MPs question new Law Society board chair’s “conflict of interest”

Betts: Asked for government response to concerns

MPs have raised concerns about a possible conflict of interest that the incoming local government ombudsman may have with another new role as chair of the Law Society’s management board.

Solicitor Amerdeep Sohal is due to become chair at the turn of the year, with the management board the primary body that sits below the Law Society council and is responsible for implementing the strategy and business plan approved by the council.

A sitting judge too, she is also the government’s preferred candidate for the role of local government and social care ombudsman and chair of the Commission for Local Administration in England.

After holding a pre-appointment hearing with her, the chair of the levelling up, housing and communities select committee, Clive Betts, wrote to minister Lee Rowley to endorse her appointment

However, he went on: “Given the quasi-judicial functions of the ombudsman service, there is a risk of a perceived or actual conflict of interest which could arise from Ms Somal holding a role at the Law Society or continuing to work as a judge whilst being the local government and social care ombudsman.”

The committee wanted more detail of Ms Somal’s role at the Law Society, such as the time commitment and pay, and whether she intended to sit as a judge at any point during her term in office.

Mr Betts asked for the government’s assessment of the potential for a perceived conflict of interest – and, if there was one, how Ms Somal and/or the government would deal with it.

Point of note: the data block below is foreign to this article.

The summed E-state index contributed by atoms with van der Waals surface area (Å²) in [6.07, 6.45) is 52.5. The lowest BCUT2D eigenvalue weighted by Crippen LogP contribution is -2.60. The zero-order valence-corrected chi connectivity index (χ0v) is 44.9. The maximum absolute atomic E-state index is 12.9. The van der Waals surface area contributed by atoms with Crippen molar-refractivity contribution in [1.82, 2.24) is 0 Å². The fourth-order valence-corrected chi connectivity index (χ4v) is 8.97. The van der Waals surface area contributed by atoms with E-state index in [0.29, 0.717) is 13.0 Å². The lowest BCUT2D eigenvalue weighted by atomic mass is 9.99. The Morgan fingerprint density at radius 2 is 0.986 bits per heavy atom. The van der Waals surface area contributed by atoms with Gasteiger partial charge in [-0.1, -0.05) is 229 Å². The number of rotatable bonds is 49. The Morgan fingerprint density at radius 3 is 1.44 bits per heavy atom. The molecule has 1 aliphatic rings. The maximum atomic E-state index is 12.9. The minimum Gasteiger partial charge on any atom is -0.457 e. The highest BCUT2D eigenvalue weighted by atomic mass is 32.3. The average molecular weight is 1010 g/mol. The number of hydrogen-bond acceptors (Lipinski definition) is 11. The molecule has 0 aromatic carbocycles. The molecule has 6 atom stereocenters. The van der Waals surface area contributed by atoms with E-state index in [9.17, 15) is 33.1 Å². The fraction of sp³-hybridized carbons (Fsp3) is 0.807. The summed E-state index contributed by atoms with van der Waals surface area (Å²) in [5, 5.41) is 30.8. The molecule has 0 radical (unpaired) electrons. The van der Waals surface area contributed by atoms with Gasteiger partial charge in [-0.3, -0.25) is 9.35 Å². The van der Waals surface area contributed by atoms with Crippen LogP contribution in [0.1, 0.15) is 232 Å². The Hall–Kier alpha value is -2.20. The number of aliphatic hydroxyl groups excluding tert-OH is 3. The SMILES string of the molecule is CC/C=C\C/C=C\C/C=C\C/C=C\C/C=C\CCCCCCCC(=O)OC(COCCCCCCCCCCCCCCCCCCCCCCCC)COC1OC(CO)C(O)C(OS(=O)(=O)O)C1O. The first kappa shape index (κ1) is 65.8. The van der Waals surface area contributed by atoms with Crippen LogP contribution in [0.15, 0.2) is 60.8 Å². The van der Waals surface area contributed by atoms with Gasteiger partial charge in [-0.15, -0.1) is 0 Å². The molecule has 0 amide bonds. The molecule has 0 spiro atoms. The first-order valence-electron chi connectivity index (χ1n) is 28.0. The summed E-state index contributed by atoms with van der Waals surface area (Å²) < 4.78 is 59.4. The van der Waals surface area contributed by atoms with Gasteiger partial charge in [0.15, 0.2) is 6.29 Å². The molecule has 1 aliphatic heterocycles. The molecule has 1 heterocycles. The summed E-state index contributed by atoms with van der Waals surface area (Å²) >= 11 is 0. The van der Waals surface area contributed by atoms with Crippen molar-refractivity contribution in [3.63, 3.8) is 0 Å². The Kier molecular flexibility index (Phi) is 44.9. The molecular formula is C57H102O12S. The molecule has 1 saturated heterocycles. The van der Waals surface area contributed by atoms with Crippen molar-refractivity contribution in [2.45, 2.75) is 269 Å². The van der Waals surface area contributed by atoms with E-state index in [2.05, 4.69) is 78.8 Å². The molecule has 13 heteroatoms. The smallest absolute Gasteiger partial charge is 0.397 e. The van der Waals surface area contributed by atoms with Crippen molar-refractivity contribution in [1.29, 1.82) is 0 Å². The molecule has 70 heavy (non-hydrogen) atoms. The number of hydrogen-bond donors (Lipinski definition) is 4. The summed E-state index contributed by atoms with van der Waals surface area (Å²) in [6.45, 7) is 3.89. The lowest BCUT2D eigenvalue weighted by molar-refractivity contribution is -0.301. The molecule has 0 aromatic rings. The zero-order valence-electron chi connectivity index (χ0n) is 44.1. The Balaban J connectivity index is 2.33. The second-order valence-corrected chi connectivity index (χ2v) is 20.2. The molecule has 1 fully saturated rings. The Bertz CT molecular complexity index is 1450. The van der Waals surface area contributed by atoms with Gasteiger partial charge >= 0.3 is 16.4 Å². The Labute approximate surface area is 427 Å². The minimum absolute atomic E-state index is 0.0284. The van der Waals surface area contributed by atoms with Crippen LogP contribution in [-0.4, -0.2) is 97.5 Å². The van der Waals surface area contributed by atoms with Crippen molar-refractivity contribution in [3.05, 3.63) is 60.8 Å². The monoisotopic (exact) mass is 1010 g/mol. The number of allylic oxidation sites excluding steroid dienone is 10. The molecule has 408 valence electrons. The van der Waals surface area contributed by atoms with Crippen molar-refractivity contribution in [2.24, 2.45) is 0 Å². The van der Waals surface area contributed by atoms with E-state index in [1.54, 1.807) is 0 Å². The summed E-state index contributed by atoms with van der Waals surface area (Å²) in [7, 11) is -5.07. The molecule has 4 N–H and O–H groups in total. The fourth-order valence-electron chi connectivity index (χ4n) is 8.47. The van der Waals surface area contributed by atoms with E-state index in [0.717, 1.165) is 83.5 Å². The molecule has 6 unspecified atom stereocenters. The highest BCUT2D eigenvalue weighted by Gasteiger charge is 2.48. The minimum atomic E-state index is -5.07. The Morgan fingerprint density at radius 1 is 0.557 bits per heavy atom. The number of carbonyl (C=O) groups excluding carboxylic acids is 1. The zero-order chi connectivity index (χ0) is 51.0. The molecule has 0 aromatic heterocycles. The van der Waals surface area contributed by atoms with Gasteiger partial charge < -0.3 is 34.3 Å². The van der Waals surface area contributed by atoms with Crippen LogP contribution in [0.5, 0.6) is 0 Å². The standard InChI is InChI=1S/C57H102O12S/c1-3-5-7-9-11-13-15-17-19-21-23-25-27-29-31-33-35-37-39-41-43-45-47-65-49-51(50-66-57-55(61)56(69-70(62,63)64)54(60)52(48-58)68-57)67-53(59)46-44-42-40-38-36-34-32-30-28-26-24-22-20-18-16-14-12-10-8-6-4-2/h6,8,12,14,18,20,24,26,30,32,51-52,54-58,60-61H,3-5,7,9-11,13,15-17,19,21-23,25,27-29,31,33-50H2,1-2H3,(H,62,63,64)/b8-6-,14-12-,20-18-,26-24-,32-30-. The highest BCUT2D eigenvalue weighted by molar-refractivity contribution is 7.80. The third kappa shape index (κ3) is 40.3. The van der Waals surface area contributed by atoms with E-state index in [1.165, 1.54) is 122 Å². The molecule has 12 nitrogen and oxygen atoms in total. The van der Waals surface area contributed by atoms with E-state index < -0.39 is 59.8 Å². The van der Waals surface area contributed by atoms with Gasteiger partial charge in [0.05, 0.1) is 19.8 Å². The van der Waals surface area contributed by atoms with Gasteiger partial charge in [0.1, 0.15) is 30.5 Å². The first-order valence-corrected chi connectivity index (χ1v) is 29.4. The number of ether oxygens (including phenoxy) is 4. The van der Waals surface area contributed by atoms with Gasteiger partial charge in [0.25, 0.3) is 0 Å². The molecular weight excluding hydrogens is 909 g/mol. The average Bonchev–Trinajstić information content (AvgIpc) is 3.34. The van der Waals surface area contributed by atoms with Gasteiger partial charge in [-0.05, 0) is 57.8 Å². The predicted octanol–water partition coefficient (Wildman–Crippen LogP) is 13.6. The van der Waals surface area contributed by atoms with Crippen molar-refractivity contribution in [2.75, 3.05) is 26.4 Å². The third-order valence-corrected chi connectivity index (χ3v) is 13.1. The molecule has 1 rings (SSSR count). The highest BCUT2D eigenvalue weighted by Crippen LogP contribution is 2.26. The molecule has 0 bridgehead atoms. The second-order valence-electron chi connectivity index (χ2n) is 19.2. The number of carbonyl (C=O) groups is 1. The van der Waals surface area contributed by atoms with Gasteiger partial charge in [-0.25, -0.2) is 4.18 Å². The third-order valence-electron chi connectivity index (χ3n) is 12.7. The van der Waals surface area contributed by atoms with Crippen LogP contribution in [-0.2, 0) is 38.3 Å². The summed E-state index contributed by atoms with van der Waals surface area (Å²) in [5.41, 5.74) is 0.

“Without clarity on these questions, we would be concerned about Ms Somal’s credibility in the role. However, we have endorsed Ms Somal because we are confident that you will be able to provide sufficient clarity in your response.” He asked for it by 16 October.

The committee raised the issue in the pre-appointment hearing and she replied that she did not see a perceived conflict, pointing out that the role was not the same as being president of the Law Society.

Ms Somal said she intended to retain her appointment as a judge of the Asylum and Immigration Tribunal but would not be sitting other than on an infrequent basis to maintain her continuing professional development.

In its report, the committee said it was satisfied that the solicitor has “the professional competence and personal independence required” for the role, which she is set to take up next February.

Ms Sohal is a former chief Crown prosecutor, leaving the Crown Prosecution Service in 2003, and is now the complaints commissioner to the financial regulators.

She is also chief commissioner at the Data and Marketing Commission and sits on the board of the Parliamentary and Health Service Ombudsman, having held a range of other non-executive roles over the past 20 years.

We have approached Ms Sohal for comment. The Law Society said it was not an issue for it to comment on.

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